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Pastor Blogs - Strange Times and Real Danger

Strange Times and Real Danger

Posted by Trey Meester on

Friends, these are strange times. In some measure, all of our lives have been affected by the present crisis of the coronavirus. Sadly, this past Sunday was one of those times. Not meeting together on the Lord’s day seems odd, feels weird, and is surely dangerous. Sure, we recognize that it is necessary for the moment. However, we should also be aware of the danger that comes with not meeting.


The danger that comes with less exposure to God’s people, especially the Sunday morning service, is that our straying hearts are not kept in check. To make matters worse, there is also confinement to our homes, restricting our free access to society at large. These are times for the perfect storm so to speak. Here is what I mean, there is a real danger when we do not receive the necessary checks to our hearts (like Sunday services, contact with God’s people, etc.) and there is further danger when our hearts free-reign is restricted (through confinement to homes, continual contact with the people we are closest to, new expectations, etc.). That danger is that our sin would be exposed and our hearts unwilling to repent of it.


In these times our personal walk with the Lord is of the utmost importance. There is no doubt that our sin will be exposed in these days. Let’s be honest, most of you are now home all day with your students and by this point find yourself in an extremely redundant and confined routine. We are often not even able to go outside due to weather. This makes our desire for “relief” all the harder, all the more needed, and all the more exposing of the way we actually think and what we actually desire.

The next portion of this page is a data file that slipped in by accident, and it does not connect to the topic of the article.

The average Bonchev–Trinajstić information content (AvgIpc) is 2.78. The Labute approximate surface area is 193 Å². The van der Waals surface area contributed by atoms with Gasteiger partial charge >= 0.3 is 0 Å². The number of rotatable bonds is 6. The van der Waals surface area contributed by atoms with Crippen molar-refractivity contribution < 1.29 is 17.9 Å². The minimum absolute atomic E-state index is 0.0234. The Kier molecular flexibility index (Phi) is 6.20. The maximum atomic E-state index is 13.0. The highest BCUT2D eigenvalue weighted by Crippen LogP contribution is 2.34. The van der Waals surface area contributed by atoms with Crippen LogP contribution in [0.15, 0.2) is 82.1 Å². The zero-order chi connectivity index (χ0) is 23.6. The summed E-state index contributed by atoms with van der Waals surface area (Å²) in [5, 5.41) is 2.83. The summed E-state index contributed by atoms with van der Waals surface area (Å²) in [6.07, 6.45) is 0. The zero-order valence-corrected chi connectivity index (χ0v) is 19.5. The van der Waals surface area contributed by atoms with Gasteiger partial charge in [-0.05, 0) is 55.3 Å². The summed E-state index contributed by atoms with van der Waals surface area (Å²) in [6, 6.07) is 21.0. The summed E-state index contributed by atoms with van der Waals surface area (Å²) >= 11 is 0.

Make no mistake, this present crisis we find ourselves in will expose our desires, both the good ones (desiring to be back at church) and the bad ones (impatience and selfishness). If our personal walk with the Lord is weak or non-existent, we will respond to these circumstances sinfully. It is only a strong personal walk with the Lord that will provide a means for us to respond righteously, pleasing the Lord.


So, do not be discouraged when your sin is exposed; but rather, be encouraged to strengthen your walk with the Lord and address your sin as He would have you to—remember Colossians 3, Hebrews 4:14-16 and Psalm 32. But please, don’t respond like Cain and refuse to fix what you know is wrong. For in the moment your sin is exposed there is the graciousness of the Lord’s words recorded for you, “If you do well, will you not be accepted? And if you do not do well, sin is crouching at the door. Its desire is contrary to you, but you must rule over it (Gen 4:7).” If we want to please and be accepted by the Lord, we must deal with our sin.


The sin that we must deal with in these times is not new; it has always been there. It is simply that the normal outlets for our sin and callouses toward our sin have been removed for this moment. Therefore, we must not miss these opportunities to address our sin and repent of it before the Lord.


Friends, I call you faithful parents every week not only because you bring your students to church every week, but also because you live out what you profess before them every day. These strange days are no different. They may be harder; but they are no different. We must exemplify, now more than ever, the pious act of repentance, because our families are presented with the same danger. Our families know the same lack of fellowship and exposure of the heart. How will they know the salvation granted to us is true, unless we demonstrate it before them as an act of worship to God? Friends, these strange times are a marvelous opportunity for us to display what we profess; furthermore, it is guaranteed to display what we believe. So, in these moments let’s watch our lives and strengthen our walk.


Tags: sin, repentance, no services, coronavirus